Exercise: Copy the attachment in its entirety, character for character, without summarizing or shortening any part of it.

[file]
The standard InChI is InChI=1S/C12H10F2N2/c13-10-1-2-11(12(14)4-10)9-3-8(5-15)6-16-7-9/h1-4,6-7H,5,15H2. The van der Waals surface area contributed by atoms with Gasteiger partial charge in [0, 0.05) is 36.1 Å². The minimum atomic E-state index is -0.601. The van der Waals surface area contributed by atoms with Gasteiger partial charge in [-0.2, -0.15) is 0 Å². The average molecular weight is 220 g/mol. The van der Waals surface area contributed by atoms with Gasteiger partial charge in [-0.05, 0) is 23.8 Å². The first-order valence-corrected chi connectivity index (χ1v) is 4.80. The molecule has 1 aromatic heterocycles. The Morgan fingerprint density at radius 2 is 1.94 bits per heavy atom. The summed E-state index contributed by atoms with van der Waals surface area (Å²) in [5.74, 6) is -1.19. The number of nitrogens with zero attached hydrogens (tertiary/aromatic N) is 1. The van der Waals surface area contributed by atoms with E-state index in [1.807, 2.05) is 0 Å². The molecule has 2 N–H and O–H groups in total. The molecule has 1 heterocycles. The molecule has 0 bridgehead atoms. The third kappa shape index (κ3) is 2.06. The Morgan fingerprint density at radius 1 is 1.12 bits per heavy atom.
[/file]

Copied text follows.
The standard InChI is InChI=1S/C12H10F2N2/c13-10-1-2-11(12(14)4-10)9-3-8(5-15)6-16-7-9/h1-4,6-7H,5,15H2. The van der Waals surface area contributed by atoms with Gasteiger partial charge in [0, 0.05) is 36.1 Å². The minimum atomic E-state index is -0.601. The van der Waals surface area contributed by atoms with Gasteiger partial charge in [-0.2, -0.15) is 0 Å². The average molecular weight is 220 g/mol. The van der Waals surface area contributed by atoms with Gasteiger partial charge in [-0.05, 0) is 23.8 Å². The first-order valence-corrected chi connectivity index (χ1v) is 4.80. The molecule has 1 aromatic heterocycles. The Morgan fingerprint density at radius 2 is 1.94 bits per heavy atom. The summed E-state index contributed by atoms with van der Waals surface area (Å²) in [5.74, 6) is -1.19. The number of nitrogens with zero attached hydrogens (tertiary/aromatic N) is 1. The van der Waals surface area contributed by atoms with E-state index in [1.807, 2.05) is 0 Å². The molecule has 2 N–H and O–H groups in total. The molecule has 1 heterocycles. The molecule has 0 bridgehead atoms. The third kappa shape index (κ3) is 2.06. The Morgan fingerprint density at radius 1 is 1.12 bits per heavy atom.